Industry groups call for regulatory and consumer clarity of ‘probiotic’ term

By Will Chu

- Last updated on GMT

Industry groups call for clarity of ‘probiotic’ term

Related tags: IPA Europe, eda

The IPA Europe and the European Dairy Association (EDA) have jointly called for the term ‘probiotic’ to be reassessed and for foods containing probiotics to be included on the nutrition claims list.

Released earlier this month, the statement aims to build on knowledge of the category, improve diets and promote best practices in regulatory and non-regulatory processes.

“IPA Europe and the EDA note the contribution that the probiotic sector can make to deliver on a number of objectives listed by the European Commission in the Farm to Fork [strategy],”​ the statement reads, signed by IPA Europe’s Executive Director Rosanna Pecere and EDA’s Secretary General Alexander Anton.        

“These objectives are making relevant and reliable information available to the consumers and motivating consumers to make decisions on good and healthy diets in a sustainable perspective. 

“Other objectives include using a more flexible approach to regulatory and non-regulatory measures to promote best practices and making use of research and innovation.”

Consumer info

Discussing further how category interest is hampered by a lack of knowledge and product information, the organisations explain how current food labelling principles providing information for consumers is not applied to probiotics.

IPA Europe and EDA believe the European Commission view of the term ‘probiotic‘ is that it is considered an implied health claim and therefore not permitted on labels and communication of food products and food supplements.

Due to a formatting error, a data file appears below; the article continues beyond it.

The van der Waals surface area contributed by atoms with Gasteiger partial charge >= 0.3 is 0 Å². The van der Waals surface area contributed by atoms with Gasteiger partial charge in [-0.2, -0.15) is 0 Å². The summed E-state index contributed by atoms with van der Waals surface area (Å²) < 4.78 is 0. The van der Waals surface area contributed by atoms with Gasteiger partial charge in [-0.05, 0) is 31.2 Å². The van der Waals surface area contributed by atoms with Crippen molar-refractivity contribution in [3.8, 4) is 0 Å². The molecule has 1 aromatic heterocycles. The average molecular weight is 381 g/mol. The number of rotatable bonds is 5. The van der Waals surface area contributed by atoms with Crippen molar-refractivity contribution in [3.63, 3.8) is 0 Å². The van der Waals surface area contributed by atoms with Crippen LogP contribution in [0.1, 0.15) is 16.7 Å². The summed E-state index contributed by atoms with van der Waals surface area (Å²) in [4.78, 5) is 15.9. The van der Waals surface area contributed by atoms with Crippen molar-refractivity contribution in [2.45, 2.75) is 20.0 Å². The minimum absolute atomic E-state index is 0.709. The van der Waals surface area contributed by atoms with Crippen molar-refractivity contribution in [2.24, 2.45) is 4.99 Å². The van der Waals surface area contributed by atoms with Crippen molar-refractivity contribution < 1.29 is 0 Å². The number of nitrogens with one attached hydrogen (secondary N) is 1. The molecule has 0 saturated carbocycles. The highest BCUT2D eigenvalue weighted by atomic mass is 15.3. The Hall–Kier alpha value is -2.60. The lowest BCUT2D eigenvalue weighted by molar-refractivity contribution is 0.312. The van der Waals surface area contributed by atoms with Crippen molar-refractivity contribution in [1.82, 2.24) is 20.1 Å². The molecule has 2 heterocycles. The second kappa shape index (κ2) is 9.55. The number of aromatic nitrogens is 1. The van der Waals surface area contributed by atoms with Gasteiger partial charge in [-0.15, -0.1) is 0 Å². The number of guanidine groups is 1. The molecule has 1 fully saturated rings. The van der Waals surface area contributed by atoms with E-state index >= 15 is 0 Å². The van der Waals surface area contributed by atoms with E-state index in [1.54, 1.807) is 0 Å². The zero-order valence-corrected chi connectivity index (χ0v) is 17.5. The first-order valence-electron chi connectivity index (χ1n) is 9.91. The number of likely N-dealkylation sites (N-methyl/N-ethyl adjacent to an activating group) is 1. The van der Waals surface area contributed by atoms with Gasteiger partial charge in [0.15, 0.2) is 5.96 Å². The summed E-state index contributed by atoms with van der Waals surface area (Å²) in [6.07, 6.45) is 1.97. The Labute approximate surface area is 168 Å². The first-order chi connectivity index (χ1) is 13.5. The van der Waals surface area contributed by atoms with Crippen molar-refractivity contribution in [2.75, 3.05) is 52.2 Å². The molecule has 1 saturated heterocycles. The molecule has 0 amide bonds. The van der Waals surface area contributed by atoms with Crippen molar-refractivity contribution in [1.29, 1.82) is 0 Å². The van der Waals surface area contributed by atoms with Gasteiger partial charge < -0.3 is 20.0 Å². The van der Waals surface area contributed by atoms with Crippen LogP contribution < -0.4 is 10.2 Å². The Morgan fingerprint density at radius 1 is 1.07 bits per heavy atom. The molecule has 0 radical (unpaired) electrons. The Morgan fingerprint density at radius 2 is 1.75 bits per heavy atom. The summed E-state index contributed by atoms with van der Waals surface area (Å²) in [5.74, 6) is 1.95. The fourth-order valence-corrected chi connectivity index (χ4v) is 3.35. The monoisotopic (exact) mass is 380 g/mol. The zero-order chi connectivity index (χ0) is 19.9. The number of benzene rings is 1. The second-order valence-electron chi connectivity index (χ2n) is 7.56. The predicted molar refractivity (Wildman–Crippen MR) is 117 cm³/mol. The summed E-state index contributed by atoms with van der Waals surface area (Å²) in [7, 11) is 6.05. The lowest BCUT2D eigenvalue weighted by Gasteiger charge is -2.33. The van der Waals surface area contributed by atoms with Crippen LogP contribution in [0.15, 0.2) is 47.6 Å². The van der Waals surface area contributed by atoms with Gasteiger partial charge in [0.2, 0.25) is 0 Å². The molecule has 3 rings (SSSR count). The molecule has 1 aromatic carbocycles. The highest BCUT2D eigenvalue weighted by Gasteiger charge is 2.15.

“The current situation penalises European manufacturers of probiotic foods and dietary supplements,”​ they state.

“We call for clarification of the definition of the term ‘probiotic’ and a harmonised regulatory framework at EU level, in line with the spirit and the letter of the legal framework for food.”

The organisations also highlight differing European interpretations of probiotics that has led Member States to allow the term’s use, creating adverse effects to the functioning of the European Single Market.

“It is accepted in some countries but not in others and based on the principle of ‘mutual recognition’, the product legally produced in a country allowing the use of the term probiotic is in free circulation in the EU,”​ the statement adds.

“The associations are claiming the opportunity to build a coherent and harmonised approach for the use of the term ‘probiotic’ in Europe.

“EU food business operators should be able to rely on harmonised rules across the EU to avoid potential barriers within the Single Market.”

Broaden interpretations

Other recommendations put forward include the need to broaden the interpretation of the term ‘probiotic’ given by the European Commission.

IPA Europe and the EDA argue that it should not be regarded as a health claim considering its use in naming the category of substances that characterises food and food supplements, or when used to describe the food without mentioning health effects.

This is confirmed by the EFSA guidance indicating that the term ‘probiotic’ cannot be allowed as a health claim, as it is not sufficiently precise regarding which health benefit it supposedly offers. 

“We advocate that the use of the term ‘probiotic’ differs from claiming a specific health effect, as defined by the Nutrition and Health Claims Regulation,” ​the statement adds.

We contend that the European approach should be reviewed to reflect the reality that probiotics are a category of substances that characterises food and food supplements.

“The term ‘probiotic’ should be allowed on food labels as voluntary information, according to the Nutrition and Health Claims Regulation, subject to meeting specific criteria and conditions of use. 

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